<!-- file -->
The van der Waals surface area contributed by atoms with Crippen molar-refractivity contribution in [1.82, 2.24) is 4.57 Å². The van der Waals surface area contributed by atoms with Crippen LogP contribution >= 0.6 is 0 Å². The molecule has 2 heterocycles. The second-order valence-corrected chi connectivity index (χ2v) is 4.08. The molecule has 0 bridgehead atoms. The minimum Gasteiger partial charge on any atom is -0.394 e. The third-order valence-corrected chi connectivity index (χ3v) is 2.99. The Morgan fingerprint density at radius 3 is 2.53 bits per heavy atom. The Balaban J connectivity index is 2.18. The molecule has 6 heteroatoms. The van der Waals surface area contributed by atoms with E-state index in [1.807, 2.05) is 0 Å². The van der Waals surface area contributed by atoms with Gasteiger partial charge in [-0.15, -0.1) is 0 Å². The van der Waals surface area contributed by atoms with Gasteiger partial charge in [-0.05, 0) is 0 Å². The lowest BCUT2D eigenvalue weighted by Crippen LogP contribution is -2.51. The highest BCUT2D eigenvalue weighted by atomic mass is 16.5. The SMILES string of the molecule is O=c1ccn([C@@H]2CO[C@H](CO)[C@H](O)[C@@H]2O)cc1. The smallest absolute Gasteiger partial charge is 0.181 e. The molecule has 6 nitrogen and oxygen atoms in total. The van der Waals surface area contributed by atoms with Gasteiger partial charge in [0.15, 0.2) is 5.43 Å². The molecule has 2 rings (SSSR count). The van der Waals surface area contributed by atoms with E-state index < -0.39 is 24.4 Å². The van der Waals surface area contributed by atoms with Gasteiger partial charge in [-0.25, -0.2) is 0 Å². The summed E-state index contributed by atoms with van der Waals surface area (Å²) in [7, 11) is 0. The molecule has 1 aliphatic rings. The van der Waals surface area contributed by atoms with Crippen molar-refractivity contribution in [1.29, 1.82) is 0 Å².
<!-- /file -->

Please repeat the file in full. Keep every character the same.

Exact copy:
The van der Waals surface area contributed by atoms with Crippen molar-refractivity contribution in [1.82, 2.24) is 4.57 Å². The van der Waals surface area contributed by atoms with Crippen LogP contribution >= 0.6 is 0 Å². The molecule has 2 heterocycles. The second-order valence-corrected chi connectivity index (χ2v) is 4.08. The molecule has 0 bridgehead atoms. The minimum Gasteiger partial charge on any atom is -0.394 e. The third-order valence-corrected chi connectivity index (χ3v) is 2.99. The Morgan fingerprint density at radius 3 is 2.53 bits per heavy atom. The Balaban J connectivity index is 2.18. The molecule has 6 heteroatoms. The van der Waals surface area contributed by atoms with E-state index in [1.807, 2.05) is 0 Å². The van der Waals surface area contributed by atoms with Gasteiger partial charge in [-0.15, -0.1) is 0 Å². The van der Waals surface area contributed by atoms with Gasteiger partial charge in [-0.05, 0) is 0 Å². The lowest BCUT2D eigenvalue weighted by Crippen LogP contribution is -2.51. The highest BCUT2D eigenvalue weighted by atomic mass is 16.5. The SMILES string of the molecule is O=c1ccn([C@@H]2CO[C@H](CO)[C@H](O)[C@@H]2O)cc1. The smallest absolute Gasteiger partial charge is 0.181 e. The molecule has 6 nitrogen and oxygen atoms in total. The van der Waals surface area contributed by atoms with Gasteiger partial charge in [0.15, 0.2) is 5.43 Å². The molecule has 2 rings (SSSR count). The van der Waals surface area contributed by atoms with E-state index < -0.39 is 24.4 Å². The van der Waals surface area contributed by atoms with Gasteiger partial charge in [-0.25, -0.2) is 0 Å². The summed E-state index contributed by atoms with van der Waals surface area (Å²) in [7, 11) is 0. The molecule has 1 aliphatic rings. The van der Waals surface area contributed by atoms with Crippen molar-refractivity contribution in [1.29, 1.82) is 0 Å².